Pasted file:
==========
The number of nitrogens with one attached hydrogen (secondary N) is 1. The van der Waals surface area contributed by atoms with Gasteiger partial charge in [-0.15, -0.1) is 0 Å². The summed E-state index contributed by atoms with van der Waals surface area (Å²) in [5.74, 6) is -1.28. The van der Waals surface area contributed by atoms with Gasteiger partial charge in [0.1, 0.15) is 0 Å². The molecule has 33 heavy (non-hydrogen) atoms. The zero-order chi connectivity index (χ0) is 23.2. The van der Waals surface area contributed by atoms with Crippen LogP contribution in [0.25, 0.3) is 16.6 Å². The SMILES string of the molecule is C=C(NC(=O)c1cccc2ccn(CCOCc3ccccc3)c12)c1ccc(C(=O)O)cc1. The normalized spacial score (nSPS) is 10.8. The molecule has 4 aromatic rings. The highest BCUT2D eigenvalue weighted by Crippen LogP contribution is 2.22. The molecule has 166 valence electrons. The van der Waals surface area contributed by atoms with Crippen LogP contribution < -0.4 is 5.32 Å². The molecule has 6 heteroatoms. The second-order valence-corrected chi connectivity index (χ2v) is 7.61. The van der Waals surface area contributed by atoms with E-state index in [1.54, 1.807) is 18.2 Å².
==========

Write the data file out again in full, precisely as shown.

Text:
The number of nitrogens with one attached hydrogen (secondary N) is 1. The van der Waals surface area contributed by atoms with Gasteiger partial charge in [-0.15, -0.1) is 0 Å². The summed E-state index contributed by atoms with van der Waals surface area (Å²) in [5.74, 6) is -1.28. The van der Waals surface area contributed by atoms with Gasteiger partial charge in [0.1, 0.15) is 0 Å². The molecule has 33 heavy (non-hydrogen) atoms. The zero-order chi connectivity index (χ0) is 23.2. The van der Waals surface area contributed by atoms with Crippen LogP contribution in [0.25, 0.3) is 16.6 Å². The SMILES string of the molecule is C=C(NC(=O)c1cccc2ccn(CCOCc3ccccc3)c12)c1ccc(C(=O)O)cc1. The normalized spacial score (nSPS) is 10.8. The molecule has 4 aromatic rings. The highest BCUT2D eigenvalue weighted by Crippen LogP contribution is 2.22. The molecule has 166 valence electrons. The van der Waals surface area contributed by atoms with Crippen LogP contribution < -0.4 is 5.32 Å². The molecule has 6 heteroatoms. The second-order valence-corrected chi connectivity index (χ2v) is 7.61. The van der Waals surface area contributed by atoms with E-state index in [1.54, 1.807) is 18.2 Å².